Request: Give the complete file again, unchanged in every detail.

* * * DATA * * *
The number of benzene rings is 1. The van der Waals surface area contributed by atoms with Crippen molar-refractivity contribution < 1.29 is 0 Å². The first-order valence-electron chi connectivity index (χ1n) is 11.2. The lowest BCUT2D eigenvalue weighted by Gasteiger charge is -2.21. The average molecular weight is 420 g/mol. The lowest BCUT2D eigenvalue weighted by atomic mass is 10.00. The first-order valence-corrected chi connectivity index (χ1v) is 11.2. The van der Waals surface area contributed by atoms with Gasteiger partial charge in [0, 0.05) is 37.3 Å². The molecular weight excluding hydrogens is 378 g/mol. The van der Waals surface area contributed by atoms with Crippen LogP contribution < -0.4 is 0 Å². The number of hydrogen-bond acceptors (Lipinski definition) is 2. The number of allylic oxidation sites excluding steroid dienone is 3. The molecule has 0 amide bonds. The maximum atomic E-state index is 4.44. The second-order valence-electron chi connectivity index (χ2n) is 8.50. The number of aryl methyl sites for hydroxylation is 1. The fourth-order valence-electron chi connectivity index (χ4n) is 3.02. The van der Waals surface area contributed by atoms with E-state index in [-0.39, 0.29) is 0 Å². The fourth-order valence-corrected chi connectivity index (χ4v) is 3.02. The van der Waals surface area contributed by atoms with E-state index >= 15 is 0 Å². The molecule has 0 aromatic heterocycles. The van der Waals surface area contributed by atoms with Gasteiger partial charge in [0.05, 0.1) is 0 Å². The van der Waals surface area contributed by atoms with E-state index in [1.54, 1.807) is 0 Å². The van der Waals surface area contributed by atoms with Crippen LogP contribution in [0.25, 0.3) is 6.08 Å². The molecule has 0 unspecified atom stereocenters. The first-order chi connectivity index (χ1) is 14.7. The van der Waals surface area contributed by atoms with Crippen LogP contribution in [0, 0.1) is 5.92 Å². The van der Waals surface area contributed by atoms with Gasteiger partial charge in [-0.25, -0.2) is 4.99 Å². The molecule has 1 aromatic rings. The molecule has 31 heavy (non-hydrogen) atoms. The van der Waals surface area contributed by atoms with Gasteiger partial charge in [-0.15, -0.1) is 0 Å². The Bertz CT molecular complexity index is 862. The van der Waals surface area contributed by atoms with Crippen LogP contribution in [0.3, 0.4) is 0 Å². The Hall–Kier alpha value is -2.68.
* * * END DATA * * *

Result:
The number of benzene rings is 1. The van der Waals surface area contributed by atoms with Crippen molar-refractivity contribution < 1.29 is 0 Å². The first-order valence-electron chi connectivity index (χ1n) is 11.2. The lowest BCUT2D eigenvalue weighted by Gasteiger charge is -2.21. The average molecular weight is 420 g/mol. The lowest BCUT2D eigenvalue weighted by atomic mass is 10.00. The first-order valence-corrected chi connectivity index (χ1v) is 11.2. The van der Waals surface area contributed by atoms with Gasteiger partial charge in [0, 0.05) is 37.3 Å². The molecular weight excluding hydrogens is 378 g/mol. The van der Waals surface area contributed by atoms with Crippen LogP contribution < -0.4 is 0 Å². The number of hydrogen-bond acceptors (Lipinski definition) is 2. The number of allylic oxidation sites excluding steroid dienone is 3. The molecule has 0 amide bonds. The maximum atomic E-state index is 4.44. The second-order valence-electron chi connectivity index (χ2n) is 8.50. The number of aryl methyl sites for hydroxylation is 1. The fourth-order valence-electron chi connectivity index (χ4n) is 3.02. The van der Waals surface area contributed by atoms with E-state index in [-0.39, 0.29) is 0 Å². The fourth-order valence-corrected chi connectivity index (χ4v) is 3.02. The van der Waals surface area contributed by atoms with E-state index >= 15 is 0 Å². The molecule has 0 aromatic heterocycles. The van der Waals surface area contributed by atoms with Gasteiger partial charge in [0.05, 0.1) is 0 Å². The van der Waals surface area contributed by atoms with E-state index in [1.54, 1.807) is 0 Å². The van der Waals surface area contributed by atoms with Crippen LogP contribution in [0.25, 0.3) is 6.08 Å². The molecule has 0 unspecified atom stereocenters. The first-order chi connectivity index (χ1) is 14.7. The van der Waals surface area contributed by atoms with Crippen LogP contribution in [0, 0.1) is 5.92 Å². The van der Waals surface area contributed by atoms with Gasteiger partial charge in [-0.25, -0.2) is 4.99 Å². The molecule has 1 aromatic rings. The molecule has 31 heavy (non-hydrogen) atoms. The van der Waals surface area contributed by atoms with Gasteiger partial charge in [-0.15, -0.1) is 0 Å². The Bertz CT molecular complexity index is 862. The van der Waals surface area contributed by atoms with Crippen LogP contribution in [0.3, 0.4) is 0 Å². The Hall–Kier alpha value is -2.68.